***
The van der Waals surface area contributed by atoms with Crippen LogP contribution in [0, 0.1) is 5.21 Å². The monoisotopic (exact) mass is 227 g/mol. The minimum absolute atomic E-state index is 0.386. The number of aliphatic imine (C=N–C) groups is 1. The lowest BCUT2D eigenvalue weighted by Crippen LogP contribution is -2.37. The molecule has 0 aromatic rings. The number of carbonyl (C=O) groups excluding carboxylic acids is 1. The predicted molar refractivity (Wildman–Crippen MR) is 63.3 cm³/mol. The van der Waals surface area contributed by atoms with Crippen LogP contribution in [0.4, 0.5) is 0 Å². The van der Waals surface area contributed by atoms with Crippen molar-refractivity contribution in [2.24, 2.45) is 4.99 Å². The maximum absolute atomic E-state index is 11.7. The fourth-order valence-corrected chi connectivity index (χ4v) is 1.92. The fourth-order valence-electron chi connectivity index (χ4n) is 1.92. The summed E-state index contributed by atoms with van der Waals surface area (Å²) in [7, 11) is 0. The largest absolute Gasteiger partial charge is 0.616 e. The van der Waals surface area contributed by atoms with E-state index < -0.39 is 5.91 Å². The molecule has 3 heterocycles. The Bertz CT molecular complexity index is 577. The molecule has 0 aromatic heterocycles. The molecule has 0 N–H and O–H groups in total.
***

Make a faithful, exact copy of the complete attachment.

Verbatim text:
The van der Waals surface area contributed by atoms with Crippen LogP contribution in [0, 0.1) is 5.21 Å². The monoisotopic (exact) mass is 227 g/mol. The minimum absolute atomic E-state index is 0.386. The number of aliphatic imine (C=N–C) groups is 1. The lowest BCUT2D eigenvalue weighted by Crippen LogP contribution is -2.37. The molecule has 0 aromatic rings. The number of carbonyl (C=O) groups excluding carboxylic acids is 1. The predicted molar refractivity (Wildman–Crippen MR) is 63.3 cm³/mol. The van der Waals surface area contributed by atoms with Crippen LogP contribution in [0.4, 0.5) is 0 Å². The van der Waals surface area contributed by atoms with Crippen molar-refractivity contribution in [2.24, 2.45) is 4.99 Å². The maximum absolute atomic E-state index is 11.7. The fourth-order valence-corrected chi connectivity index (χ4v) is 1.92. The fourth-order valence-electron chi connectivity index (χ4n) is 1.92. The summed E-state index contributed by atoms with van der Waals surface area (Å²) in [7, 11) is 0. The largest absolute Gasteiger partial charge is 0.616 e. The van der Waals surface area contributed by atoms with E-state index < -0.39 is 5.91 Å². The molecule has 3 heterocycles. The Bertz CT molecular complexity index is 577. The molecule has 0 aromatic heterocycles. The molecule has 0 N–H and O–H groups in total.